Posted by Keith Andrews on 5th May 2014

AC Motors? Why all the hype.....It's the future that's why!

Most new golf cars still come with DC motors and perform just fine, so why all the hype on moving to AC motors? That’s a fair question. The best answer is DC motors make sense and get the job done. They are less money and are proven technology.

DC motors are great for electric vehicles when top end speed is not an issue, maintenance (brush replacement) is not a factor and cost is critical. (This description fits golf cars pretty well). The AC motors start to make sense when more voltage is used and high end speed is desired. The AC motors are capable of higher RPM’s and can easily produce higher speeds, their brushless design means less maintenance cost, the reduced friction increases efficiency, adding to the vehicles range.

An AC motor can give a wider band of power performance generous low end torque along with superior high end speed. In most DC applications, there is a trade off with either low end torque motors or high speed motors, sacrificing one over the other.

The lift truck industry has moved almost exclusively to AC motors for electric forklifts for most of the reasons listed above. Commercial users appreciate the improved range and lower maintenance cost. The sealed motor design reduces the dust and contamination from entering into the motor.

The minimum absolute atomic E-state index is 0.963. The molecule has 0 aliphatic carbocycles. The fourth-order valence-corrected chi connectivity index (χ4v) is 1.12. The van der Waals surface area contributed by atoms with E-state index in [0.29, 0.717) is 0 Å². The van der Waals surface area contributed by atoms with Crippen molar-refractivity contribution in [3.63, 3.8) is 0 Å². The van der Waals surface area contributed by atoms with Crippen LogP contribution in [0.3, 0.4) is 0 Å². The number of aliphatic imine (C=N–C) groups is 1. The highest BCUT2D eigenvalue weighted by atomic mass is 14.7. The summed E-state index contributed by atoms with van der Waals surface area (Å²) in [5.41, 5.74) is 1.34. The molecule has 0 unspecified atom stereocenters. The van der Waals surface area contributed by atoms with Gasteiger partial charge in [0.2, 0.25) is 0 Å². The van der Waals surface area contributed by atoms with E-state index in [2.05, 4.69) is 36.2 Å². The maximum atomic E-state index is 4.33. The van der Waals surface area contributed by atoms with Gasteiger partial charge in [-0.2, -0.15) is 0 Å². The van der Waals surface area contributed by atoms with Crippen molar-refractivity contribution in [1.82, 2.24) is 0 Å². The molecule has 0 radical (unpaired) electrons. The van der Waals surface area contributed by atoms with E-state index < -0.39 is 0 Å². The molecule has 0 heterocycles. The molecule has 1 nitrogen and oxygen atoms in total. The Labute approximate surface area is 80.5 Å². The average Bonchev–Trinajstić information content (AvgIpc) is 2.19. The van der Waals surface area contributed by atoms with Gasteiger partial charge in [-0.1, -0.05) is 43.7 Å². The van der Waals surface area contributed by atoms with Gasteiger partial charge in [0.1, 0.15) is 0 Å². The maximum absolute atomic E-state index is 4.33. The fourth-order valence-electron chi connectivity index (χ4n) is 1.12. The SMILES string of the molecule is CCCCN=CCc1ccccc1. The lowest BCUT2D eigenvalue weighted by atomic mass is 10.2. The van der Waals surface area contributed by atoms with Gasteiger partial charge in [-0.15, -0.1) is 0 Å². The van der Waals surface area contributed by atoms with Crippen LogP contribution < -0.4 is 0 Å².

If overall the AC motor is the better choice for other industries what’s the hold up for the Golf industry? Probably cost. If the fleet cars used at golf courses provide the needed speed (under 15 mph), hold up fine during the 3 to 4 year lease period then why spend more money?

It is interesting to see E-Z-GO, one of the leaders in the industry, made the move to AC in the RXV model. The cost difference to the golf course is not significant. This could be a combination of higher residual values at the end of the lease and lower maintenance cost during the lease period. Whatever the reason, it is safe to say that this move by a major brand may pave the way for similar moves from Club Car and Yamaha.

In the long run, the popularity of AC motors will come down to cost/benefit. At this point it appears a cost increase of $500 or less on a new vehicle peaks interest. The long term benefits of lower maintenance cost, improved range and added performance have real value. When we consider commercial applications for electric vehicles, where each of these benefits is magnified, the price difference is more easily justified. Another type of use where the performance benefits shine is the Low Speed Vehicles. Evergreen Electric Vehicles, for example, offers AC Motors exclusively on most of its vehicles yet continues to sell the entry level Legacy Golf Cars with high speed motors made in the USA with AC upgrades at only $499.

We can expect the trend of vehicles equipped with AC motors to increase as the price point decreases and the performance demands of the consumer increases.